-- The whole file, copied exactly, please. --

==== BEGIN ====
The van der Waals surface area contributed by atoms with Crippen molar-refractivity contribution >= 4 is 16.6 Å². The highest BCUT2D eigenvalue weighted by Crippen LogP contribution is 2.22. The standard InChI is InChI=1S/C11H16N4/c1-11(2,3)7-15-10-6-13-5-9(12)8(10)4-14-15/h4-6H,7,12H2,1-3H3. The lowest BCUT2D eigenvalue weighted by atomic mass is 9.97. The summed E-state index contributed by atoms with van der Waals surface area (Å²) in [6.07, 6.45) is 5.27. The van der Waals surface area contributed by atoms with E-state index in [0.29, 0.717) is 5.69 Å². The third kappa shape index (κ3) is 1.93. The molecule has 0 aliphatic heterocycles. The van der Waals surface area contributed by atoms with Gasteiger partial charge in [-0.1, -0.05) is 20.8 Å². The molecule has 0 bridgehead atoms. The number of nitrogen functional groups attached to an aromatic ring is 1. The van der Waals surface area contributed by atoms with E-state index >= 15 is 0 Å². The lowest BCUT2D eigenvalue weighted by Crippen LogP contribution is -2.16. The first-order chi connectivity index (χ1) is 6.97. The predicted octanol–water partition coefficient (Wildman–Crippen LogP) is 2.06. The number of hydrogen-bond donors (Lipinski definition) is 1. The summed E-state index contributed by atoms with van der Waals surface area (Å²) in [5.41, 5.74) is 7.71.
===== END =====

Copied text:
The van der Waals surface area contributed by atoms with Crippen molar-refractivity contribution >= 4 is 16.6 Å². The highest BCUT2D eigenvalue weighted by Crippen LogP contribution is 2.22. The standard InChI is InChI=1S/C11H16N4/c1-11(2,3)7-15-10-6-13-5-9(12)8(10)4-14-15/h4-6H,7,12H2,1-3H3. The lowest BCUT2D eigenvalue weighted by atomic mass is 9.97. The summed E-state index contributed by atoms with van der Waals surface area (Å²) in [6.07, 6.45) is 5.27. The van der Waals surface area contributed by atoms with E-state index in [0.29, 0.717) is 5.69 Å². The third kappa shape index (κ3) is 1.93. The molecule has 0 aliphatic heterocycles. The van der Waals surface area contributed by atoms with Gasteiger partial charge in [-0.1, -0.05) is 20.8 Å². The molecule has 0 bridgehead atoms. The number of nitrogen functional groups attached to an aromatic ring is 1. The van der Waals surface area contributed by atoms with E-state index >= 15 is 0 Å². The lowest BCUT2D eigenvalue weighted by Crippen LogP contribution is -2.16. The first-order chi connectivity index (χ1) is 6.97. The predicted octanol–water partition coefficient (Wildman–Crippen LogP) is 2.06. The number of hydrogen-bond donors (Lipinski definition) is 1. The summed E-state index contributed by atoms with van der Waals surface area (Å²) in [5.41, 5.74) is 7.71.